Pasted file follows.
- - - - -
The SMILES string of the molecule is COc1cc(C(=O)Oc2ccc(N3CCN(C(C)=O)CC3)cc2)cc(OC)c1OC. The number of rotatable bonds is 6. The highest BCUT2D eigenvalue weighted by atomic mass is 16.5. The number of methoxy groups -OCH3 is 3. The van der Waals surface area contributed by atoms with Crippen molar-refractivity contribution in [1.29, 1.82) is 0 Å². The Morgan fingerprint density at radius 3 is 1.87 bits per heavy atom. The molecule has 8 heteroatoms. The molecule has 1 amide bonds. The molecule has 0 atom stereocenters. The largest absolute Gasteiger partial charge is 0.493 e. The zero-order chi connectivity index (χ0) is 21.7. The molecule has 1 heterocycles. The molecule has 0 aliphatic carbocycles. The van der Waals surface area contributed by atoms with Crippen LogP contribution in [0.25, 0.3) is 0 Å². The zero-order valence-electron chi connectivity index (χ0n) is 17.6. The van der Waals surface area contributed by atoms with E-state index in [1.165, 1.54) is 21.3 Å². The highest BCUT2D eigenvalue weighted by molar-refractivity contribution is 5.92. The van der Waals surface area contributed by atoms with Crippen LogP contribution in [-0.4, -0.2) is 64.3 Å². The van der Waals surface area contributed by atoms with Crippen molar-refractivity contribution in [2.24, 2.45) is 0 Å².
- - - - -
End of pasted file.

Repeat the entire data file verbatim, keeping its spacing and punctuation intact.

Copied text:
The SMILES string of the molecule is COc1cc(C(=O)Oc2ccc(N3CCN(C(C)=O)CC3)cc2)cc(OC)c1OC. The number of rotatable bonds is 6. The highest BCUT2D eigenvalue weighted by atomic mass is 16.5. The number of methoxy groups -OCH3 is 3. The van der Waals surface area contributed by atoms with Crippen molar-refractivity contribution in [1.29, 1.82) is 0 Å². The Morgan fingerprint density at radius 3 is 1.87 bits per heavy atom. The molecule has 8 heteroatoms. The molecule has 1 amide bonds. The molecule has 0 atom stereocenters. The largest absolute Gasteiger partial charge is 0.493 e. The zero-order chi connectivity index (χ0) is 21.7. The molecule has 1 heterocycles. The molecule has 0 aliphatic carbocycles. The van der Waals surface area contributed by atoms with Crippen LogP contribution in [0.25, 0.3) is 0 Å². The zero-order valence-electron chi connectivity index (χ0n) is 17.6. The van der Waals surface area contributed by atoms with E-state index in [1.165, 1.54) is 21.3 Å². The highest BCUT2D eigenvalue weighted by molar-refractivity contribution is 5.92. The van der Waals surface area contributed by atoms with Crippen LogP contribution in [-0.4, -0.2) is 64.3 Å². The van der Waals surface area contributed by atoms with Crippen molar-refractivity contribution in [2.24, 2.45) is 0 Å².